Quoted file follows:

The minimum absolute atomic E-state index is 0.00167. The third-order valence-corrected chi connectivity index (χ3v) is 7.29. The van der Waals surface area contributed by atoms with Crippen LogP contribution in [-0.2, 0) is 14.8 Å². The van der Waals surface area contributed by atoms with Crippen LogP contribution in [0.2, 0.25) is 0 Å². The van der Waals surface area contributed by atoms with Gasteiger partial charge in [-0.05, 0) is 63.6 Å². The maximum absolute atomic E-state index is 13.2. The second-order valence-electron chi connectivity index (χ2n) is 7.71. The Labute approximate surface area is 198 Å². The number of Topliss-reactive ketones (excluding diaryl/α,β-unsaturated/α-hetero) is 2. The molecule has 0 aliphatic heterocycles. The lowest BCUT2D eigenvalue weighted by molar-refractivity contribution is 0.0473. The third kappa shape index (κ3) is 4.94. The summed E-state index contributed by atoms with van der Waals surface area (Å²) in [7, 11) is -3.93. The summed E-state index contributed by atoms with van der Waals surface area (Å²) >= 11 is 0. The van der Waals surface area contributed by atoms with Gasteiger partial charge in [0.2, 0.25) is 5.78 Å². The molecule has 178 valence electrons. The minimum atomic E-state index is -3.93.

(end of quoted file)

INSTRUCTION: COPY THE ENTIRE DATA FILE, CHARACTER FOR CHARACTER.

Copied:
The minimum absolute atomic E-state index is 0.00167. The third-order valence-corrected chi connectivity index (χ3v) is 7.29. The van der Waals surface area contributed by atoms with Crippen LogP contribution in [-0.2, 0) is 14.8 Å². The van der Waals surface area contributed by atoms with Crippen LogP contribution in [0.2, 0.25) is 0 Å². The van der Waals surface area contributed by atoms with Gasteiger partial charge in [-0.05, 0) is 63.6 Å². The maximum absolute atomic E-state index is 13.2. The second-order valence-electron chi connectivity index (χ2n) is 7.71. The Labute approximate surface area is 198 Å². The number of Topliss-reactive ketones (excluding diaryl/α,β-unsaturated/α-hetero) is 2. The molecule has 0 aliphatic heterocycles. The lowest BCUT2D eigenvalue weighted by molar-refractivity contribution is 0.0473. The third kappa shape index (κ3) is 4.94. The summed E-state index contributed by atoms with van der Waals surface area (Å²) in [7, 11) is -3.93. The summed E-state index contributed by atoms with van der Waals surface area (Å²) >= 11 is 0. The van der Waals surface area contributed by atoms with Gasteiger partial charge in [0.2, 0.25) is 5.78 Å². The molecule has 178 valence electrons. The minimum atomic E-state index is -3.93.